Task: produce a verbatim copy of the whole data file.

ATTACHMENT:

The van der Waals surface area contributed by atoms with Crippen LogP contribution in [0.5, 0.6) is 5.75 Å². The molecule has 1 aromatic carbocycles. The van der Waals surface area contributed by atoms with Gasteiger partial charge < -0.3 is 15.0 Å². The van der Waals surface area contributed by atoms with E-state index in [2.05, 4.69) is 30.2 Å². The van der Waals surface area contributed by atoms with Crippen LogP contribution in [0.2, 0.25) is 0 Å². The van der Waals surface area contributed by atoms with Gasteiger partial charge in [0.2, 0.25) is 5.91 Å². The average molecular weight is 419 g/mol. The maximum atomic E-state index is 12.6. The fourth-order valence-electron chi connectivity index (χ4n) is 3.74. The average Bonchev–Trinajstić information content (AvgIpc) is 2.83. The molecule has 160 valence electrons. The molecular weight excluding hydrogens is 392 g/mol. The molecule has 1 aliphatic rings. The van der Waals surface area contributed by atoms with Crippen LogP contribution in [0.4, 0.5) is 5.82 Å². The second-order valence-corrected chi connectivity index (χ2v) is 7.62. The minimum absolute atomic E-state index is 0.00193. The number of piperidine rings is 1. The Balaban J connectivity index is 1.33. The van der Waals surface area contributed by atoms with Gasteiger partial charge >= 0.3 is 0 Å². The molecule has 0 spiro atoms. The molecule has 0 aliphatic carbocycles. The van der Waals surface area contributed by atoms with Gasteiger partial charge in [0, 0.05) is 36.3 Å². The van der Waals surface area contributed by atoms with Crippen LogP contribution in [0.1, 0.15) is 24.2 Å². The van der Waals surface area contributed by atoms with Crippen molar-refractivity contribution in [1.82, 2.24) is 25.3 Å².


The van der Waals surface area contributed by atoms with Crippen LogP contribution in [0.5, 0.6) is 5.75 Å². The molecule has 1 aromatic carbocycles. The van der Waals surface area contributed by atoms with Gasteiger partial charge < -0.3 is 15.0 Å². The van der Waals surface area contributed by atoms with E-state index in [2.05, 4.69) is 30.2 Å². The van der Waals surface area contributed by atoms with Crippen LogP contribution in [0.2, 0.25) is 0 Å². The van der Waals surface area contributed by atoms with Gasteiger partial charge in [0.2, 0.25) is 5.91 Å². The average molecular weight is 419 g/mol. The maximum atomic E-state index is 12.6. The fourth-order valence-electron chi connectivity index (χ4n) is 3.74. The average Bonchev–Trinajstić information content (AvgIpc) is 2.83. The molecule has 160 valence electrons. The molecular weight excluding hydrogens is 392 g/mol. The molecule has 1 aliphatic rings. The van der Waals surface area contributed by atoms with Crippen LogP contribution in [0.4, 0.5) is 5.82 Å². The second-order valence-corrected chi connectivity index (χ2v) is 7.62. The minimum absolute atomic E-state index is 0.00193. The number of piperidine rings is 1. The Balaban J connectivity index is 1.33. The van der Waals surface area contributed by atoms with Gasteiger partial charge >= 0.3 is 0 Å². The molecule has 0 spiro atoms. The molecule has 0 aliphatic carbocycles. The van der Waals surface area contributed by atoms with Gasteiger partial charge in [0, 0.05) is 36.3 Å². The van der Waals surface area contributed by atoms with Crippen LogP contribution in [0.1, 0.15) is 24.2 Å². The van der Waals surface area contributed by atoms with Crippen molar-refractivity contribution in [1.82, 2.24) is 25.3 Å².